# Funding for Solar Geoengineering from 2008 to 2018

By Ella Necheles, Lizzie Burns, Amy Chang, and David Keith.

### Our Project

As the visibility of solar geoengineering research grows, we thought it would be useful to provide a publicly accessible record of the solar geoengineering projects that have been funded over the past ten years.

How one defines a solar geoengineering “project,” however, is not straightforward. With a diverse range of efforts having taken place, there are numerous approaches that one could take.

For our purposes, we used the following definition to focus our scope. We realize, however, that this does not encompass every solar geoengineering effort that has been undertaken to date. Furthermore, we recognize that many solar geoengineering efforts have not even been funded, but rather have been conducted voluntarily. As one researcher explained: “Nobody supports me for GeoMIP. I do all of that on nights and weekends.”

Therefore, while the criteria below provided a scope for our project, it did not capture every effort that has been dedicated to solar geoengineering to date. For our project:

### Highlights

Several interesting patterns emerged from this data set. However, given the data set’s small size and incomplete nature (including the missing volunteer work), we do not believe these patterns represent a thorough analysis of the trends in solar geoengineering research and advocacy. We merely highlight them below in case they prove useful.

Overall, the total amount of global funding supporting solar geoengineering research and advocacy has been rather minimal, particularly when compared to the total amount of funding that has supported other climate related research and advocacy efforts since 2008. That said, solar geoengineering funding has increased gradually over the last decade (except for 2015 and 2016, when there was a slight decline). For example, in 2008, there was a little more than $1 million in solar geoengineering funding, and in 2018 there was a little more than$8 million in funding.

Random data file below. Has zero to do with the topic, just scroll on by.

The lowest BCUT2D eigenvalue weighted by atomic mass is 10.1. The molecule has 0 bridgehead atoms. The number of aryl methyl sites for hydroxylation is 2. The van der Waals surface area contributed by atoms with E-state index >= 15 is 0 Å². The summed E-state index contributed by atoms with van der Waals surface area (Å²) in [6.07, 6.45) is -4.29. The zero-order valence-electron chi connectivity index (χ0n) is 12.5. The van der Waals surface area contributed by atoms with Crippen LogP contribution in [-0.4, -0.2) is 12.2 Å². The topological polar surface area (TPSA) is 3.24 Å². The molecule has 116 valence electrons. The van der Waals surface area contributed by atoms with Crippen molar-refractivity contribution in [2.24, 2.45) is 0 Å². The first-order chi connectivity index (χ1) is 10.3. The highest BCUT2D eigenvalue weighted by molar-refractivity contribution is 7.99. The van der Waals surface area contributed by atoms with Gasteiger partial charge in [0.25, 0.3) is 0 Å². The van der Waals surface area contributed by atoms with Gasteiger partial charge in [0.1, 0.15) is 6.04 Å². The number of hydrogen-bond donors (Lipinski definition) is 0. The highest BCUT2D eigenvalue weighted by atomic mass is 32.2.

Looking closer at the geographic distribution, the US, UK, and Germany have hosted the majority of solar geoengineering projects over the past decade. In Germany, funding has supported numerous projects since 2012 and 2013, and that funding has stayed rather constant over time; in the US, there has been a gradual increase in funding from 2008 to 2016, and then a spike in 2016 (largely due to Harvard’s Solar Geoengineering Research Program and the Carnegie Climate Geoengineering Governance Initiative); and in the UK, we see an opposite trend, where there was some funding towards the beginning to middle of the period in question, but then a decline in recent years.

Various other countries, such as China and Japan, also host large geoengineering projects. Still, there are regions that have had little to no engagement in solar geoengineering research or advocacy. For example, South America and Africa both lack countries with significant solar geoengineering programs. Considering the large impacts that solar geoengineering could have on regions within these continents (both in terms of benefits and risks), it is essential that these regions are engaged moving forward. The DECIMALS Fund was launched in 2018 to serve this purpose, and aims to fund 7-8 projects in developing nations through 2020.

In addition to geographic trends, we also analyzed the funding sources. Over the decade in question, government funding swelled (reaching its peak in 2014) before decreasing. Private funding remained constant before increasing in 2016 (again, largely due to Harvard’s Solar Geoengineering Research Program and the Carnegie Climate Geoengineering Governance Initiative). And mixed sources funding (public and private) remained such a small percentage of overall funds that its pattern is difficult to trace.

When we looked closer at funding sources by location, we noticed several differences. In Europe and Asia, the government provided the majority of funding, while in the US, the philanthropic sector provided a greater amount of funding. The following table shows the approximate funding amounts by location and funding type between 2008 and 2018:

Lastly, over the last ten years, funding support for interdisciplinary projects (focusing on both natural and social sciences) has increased rather steadily over the decade. Likewise, funding support for purely social science work has increased over time, except for 2015 and 2016, when it experienced a decline. In comparison, funding support for purely natural science research has gradually increased and then decreased over time.

### Thank You

We would like to thank the many individuals who shared information about their projects. If you notice any errors or omissions, please email Selena Wallace (swallace [at] seas.harvard.edu).

Ella Necheles is a sophomore at Harvard College. Lizzie Burns is the Program Director for Harvard’s Solar Geoengineering Research Program. Amy Chang is the Coordinator for Environmental Research at Harvard’s Solar Geoengineering Research Program. David Keith is the Gordon McKay Professor of Applied Physics at the Harvard John A. Paulson School of Engineering and Applied Sciences, and Professor of Public Policy at the Harvard Kennedy School.

This post was updated on August 11, 2019 to reflect new information learned.